John Drewry Robert Drewry John Drewry William Drewry Joshua Drewry Mary Drewry Edward Drewry Mary Barnes Mini tree diagram

Samuel Drewry

1705 - 7th Aug 1769

Life History


Born in Lincoln


Christened in St Peter at Gowts, Lincoln


Freeman of Lincoln

7th Aug 1769

Died in Derby





"Another Derby printer, Ald. Samuel Drewry (died 1769), whose house and printing works were in the building on the corner of Iron Gate and Sadler Gate now occupied by Lloyd's Bank in Derby, announced a new paper on 23rd March 1732, Drewry's Derby Mercury, later just the Derby Mercury. It was announced

'to the Gentlemen, Tradesmen and Others of the Borough of Derby to which this Journal is humbly inscrib'd and presented Gratis to furnish a newspaper of more local Interest than is usually the Case'

- a commendable piece of salesmanship, as all subsequent editions had to be paid for at 2d per issue then of but four pages. The first edition (Vol. I No. 1) was published on Thursday 30th March and came out thereafter every Thursday evening to be 'immediately sent to the houses of subscribers.' It later became daily and lasted until competition from the Derby Daily Telegraph killed it and it was taken over by the Derbyshire Advertiser in 1930."

From the History of the Printing Press in Derbyshire (p. 151)

"From this list we leam that the Drewrys were not enrolled Burgesses, their names not appearing upon the roll. ..."

"Samuel Drewry died in 1769. The event is thus recorded in the Derby Mercury ...

'Early on Monday morning last died, much lamented by his friends, Mr. Samuel Drewry, upwards of 38 years Printer of this Paper. The Business will be carried on as usual at the same place by his nephew [son of Joshua], Mr. John Drewry, who has had the principal management of it for some years past.'"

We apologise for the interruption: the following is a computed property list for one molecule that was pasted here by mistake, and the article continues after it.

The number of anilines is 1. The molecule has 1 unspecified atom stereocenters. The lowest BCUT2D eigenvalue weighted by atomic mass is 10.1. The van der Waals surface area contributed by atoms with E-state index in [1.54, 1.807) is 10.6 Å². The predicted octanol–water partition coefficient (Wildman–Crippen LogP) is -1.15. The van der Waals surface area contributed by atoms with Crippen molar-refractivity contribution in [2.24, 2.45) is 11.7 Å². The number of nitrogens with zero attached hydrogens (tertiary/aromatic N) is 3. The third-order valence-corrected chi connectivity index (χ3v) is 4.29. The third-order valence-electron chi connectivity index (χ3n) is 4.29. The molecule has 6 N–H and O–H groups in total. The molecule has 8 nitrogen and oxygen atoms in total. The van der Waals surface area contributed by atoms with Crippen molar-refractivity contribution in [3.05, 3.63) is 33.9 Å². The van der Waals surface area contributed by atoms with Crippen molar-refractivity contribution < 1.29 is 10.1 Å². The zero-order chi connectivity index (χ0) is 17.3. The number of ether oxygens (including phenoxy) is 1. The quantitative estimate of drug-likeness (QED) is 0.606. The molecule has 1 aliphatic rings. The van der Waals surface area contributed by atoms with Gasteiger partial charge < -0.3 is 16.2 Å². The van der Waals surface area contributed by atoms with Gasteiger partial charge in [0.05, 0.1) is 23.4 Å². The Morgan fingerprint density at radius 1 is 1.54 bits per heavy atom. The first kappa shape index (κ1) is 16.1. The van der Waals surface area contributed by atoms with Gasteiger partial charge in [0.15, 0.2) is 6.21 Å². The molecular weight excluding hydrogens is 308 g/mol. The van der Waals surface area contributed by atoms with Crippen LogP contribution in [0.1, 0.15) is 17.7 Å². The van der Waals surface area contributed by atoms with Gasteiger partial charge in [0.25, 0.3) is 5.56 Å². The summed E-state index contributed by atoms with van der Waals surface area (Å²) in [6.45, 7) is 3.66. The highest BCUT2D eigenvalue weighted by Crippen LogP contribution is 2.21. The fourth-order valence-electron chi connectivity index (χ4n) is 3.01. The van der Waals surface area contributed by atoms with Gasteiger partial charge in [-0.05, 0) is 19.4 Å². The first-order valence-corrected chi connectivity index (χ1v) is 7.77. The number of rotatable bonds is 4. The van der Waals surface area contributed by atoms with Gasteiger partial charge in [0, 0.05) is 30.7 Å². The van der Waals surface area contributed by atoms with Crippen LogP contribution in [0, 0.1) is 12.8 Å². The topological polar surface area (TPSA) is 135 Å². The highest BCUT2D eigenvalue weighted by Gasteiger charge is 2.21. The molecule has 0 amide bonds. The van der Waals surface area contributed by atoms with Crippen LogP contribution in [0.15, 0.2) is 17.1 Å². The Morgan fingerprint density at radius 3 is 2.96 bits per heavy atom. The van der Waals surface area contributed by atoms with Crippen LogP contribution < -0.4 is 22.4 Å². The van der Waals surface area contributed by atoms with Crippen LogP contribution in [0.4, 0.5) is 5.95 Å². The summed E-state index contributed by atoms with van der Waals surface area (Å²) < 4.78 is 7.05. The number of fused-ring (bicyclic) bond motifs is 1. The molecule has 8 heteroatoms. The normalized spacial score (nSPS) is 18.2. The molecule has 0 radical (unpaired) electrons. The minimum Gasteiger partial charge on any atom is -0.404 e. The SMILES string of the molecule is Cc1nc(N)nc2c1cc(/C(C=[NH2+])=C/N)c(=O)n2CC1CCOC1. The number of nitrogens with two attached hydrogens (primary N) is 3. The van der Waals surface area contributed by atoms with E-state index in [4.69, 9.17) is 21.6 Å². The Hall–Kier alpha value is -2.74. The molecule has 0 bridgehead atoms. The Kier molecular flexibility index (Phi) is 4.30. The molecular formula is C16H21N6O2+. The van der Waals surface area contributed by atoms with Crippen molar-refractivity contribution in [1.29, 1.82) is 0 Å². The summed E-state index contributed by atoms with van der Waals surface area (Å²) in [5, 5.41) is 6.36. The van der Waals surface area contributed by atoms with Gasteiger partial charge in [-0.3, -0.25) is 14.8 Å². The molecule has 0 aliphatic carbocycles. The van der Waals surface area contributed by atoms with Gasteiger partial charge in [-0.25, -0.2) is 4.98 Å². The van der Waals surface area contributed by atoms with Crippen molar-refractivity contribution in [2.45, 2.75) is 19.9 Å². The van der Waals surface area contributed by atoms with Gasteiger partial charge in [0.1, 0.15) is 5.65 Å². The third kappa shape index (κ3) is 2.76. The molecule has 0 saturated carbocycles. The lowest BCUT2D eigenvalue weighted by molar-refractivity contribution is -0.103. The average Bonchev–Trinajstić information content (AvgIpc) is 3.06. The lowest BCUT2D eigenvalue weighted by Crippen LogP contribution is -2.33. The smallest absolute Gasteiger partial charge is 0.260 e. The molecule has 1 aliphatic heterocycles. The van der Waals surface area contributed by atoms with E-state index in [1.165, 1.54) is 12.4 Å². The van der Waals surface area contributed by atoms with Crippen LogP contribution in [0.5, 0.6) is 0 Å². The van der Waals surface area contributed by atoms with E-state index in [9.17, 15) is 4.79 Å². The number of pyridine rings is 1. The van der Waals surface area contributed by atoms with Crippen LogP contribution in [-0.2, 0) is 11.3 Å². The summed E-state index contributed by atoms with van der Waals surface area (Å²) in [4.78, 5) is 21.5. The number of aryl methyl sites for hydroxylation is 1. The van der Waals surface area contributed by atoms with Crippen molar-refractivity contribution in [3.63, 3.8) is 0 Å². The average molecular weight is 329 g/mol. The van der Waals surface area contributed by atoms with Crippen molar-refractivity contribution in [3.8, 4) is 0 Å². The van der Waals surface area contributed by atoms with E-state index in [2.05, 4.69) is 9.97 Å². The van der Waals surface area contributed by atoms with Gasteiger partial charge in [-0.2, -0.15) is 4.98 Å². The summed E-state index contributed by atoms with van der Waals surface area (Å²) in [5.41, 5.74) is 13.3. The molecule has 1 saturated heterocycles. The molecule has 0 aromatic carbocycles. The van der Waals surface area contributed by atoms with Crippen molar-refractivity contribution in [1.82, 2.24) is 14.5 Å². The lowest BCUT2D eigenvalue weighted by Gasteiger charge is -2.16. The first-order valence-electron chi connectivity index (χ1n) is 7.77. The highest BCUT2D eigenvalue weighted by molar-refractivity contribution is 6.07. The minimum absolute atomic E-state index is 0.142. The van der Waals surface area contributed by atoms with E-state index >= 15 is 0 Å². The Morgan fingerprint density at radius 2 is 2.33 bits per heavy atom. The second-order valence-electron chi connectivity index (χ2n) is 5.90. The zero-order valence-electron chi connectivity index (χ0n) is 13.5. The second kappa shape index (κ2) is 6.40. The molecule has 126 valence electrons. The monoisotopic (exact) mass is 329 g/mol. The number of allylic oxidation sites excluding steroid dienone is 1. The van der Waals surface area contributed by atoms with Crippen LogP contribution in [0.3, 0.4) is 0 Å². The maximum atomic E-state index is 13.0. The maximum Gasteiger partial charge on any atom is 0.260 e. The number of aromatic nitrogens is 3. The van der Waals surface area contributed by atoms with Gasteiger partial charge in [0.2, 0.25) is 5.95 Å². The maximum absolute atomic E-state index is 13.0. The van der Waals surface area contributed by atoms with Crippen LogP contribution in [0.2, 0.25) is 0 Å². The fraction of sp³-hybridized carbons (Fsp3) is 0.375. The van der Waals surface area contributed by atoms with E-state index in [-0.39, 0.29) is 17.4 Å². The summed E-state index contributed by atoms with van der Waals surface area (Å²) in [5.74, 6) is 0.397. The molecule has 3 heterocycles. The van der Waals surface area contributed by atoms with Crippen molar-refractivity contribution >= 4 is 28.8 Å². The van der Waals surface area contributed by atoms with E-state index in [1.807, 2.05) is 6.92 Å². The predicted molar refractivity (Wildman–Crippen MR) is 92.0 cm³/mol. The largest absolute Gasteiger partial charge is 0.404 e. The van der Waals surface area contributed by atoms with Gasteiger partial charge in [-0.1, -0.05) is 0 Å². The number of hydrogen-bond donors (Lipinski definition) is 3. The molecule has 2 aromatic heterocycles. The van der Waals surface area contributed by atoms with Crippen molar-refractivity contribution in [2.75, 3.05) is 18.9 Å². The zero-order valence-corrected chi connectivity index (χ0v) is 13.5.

"Mickleover Hall was the home of Samuel Drewry in 1732; he was the founder of the Derby Mercury Newspaper."


"The 'Derby Mercury' was, at the time, Derby's only newspaper and had been founded in 1730 by John Drewry's uncle, Samuel Drewry. It was printed and published from premises on the corner of Irongate and Sadlergate. The ground floor was a shop. It sold medicines and books, as well as being the front office for the newspaper. Many of the books Drewry sold were printed in London, but he also printed and sold poll books, sermons and last minute confessions of murderers. The floors above were his residence."

From Derby - Its rise and Progress

Samuel_Drewry_ printer_burial_1769.jpg"On August 7th, 1769, Samuel Drewry, who for thirty seven years constituted himself the local historian, died at the age of sixty-four, leaving the conduct of the Mercury to John Drewry, his nephew."
[See John Drewry]

Samuel_Drewry_Grave_1769.jpgFrom John Titford

"Samuel Drewry's will, made barely a week before he died in August 1769, made his intentions plain enough. He wished his body to be 'decently interr'd in the parish church or churchyard where I have always lived, & attended by a few of my most particular acquaintances & friends'. Ten years previously he been appointed churchwarden at All Saints, Derby, and it was here that he was laid to rest on 9th August. His will was proved at Lichfield ten days later."

Samuel Drewry's Grave

Ronald Ellis of Derby sent this picture of Samuel Drewry's gravestone in what was the graveyard of All Saints, now Derby Cathedral.

The Cathedral staff told Ronald that despite the words on the stone the actual body is almost certainly in the crypt of the Cathedral.

Two of Samuel's Apprentices

In 1744, Samuel took on John Bilby as an apprentice and in 1768, Christopher Peat. It may be that there were other apprentices in the intervening years.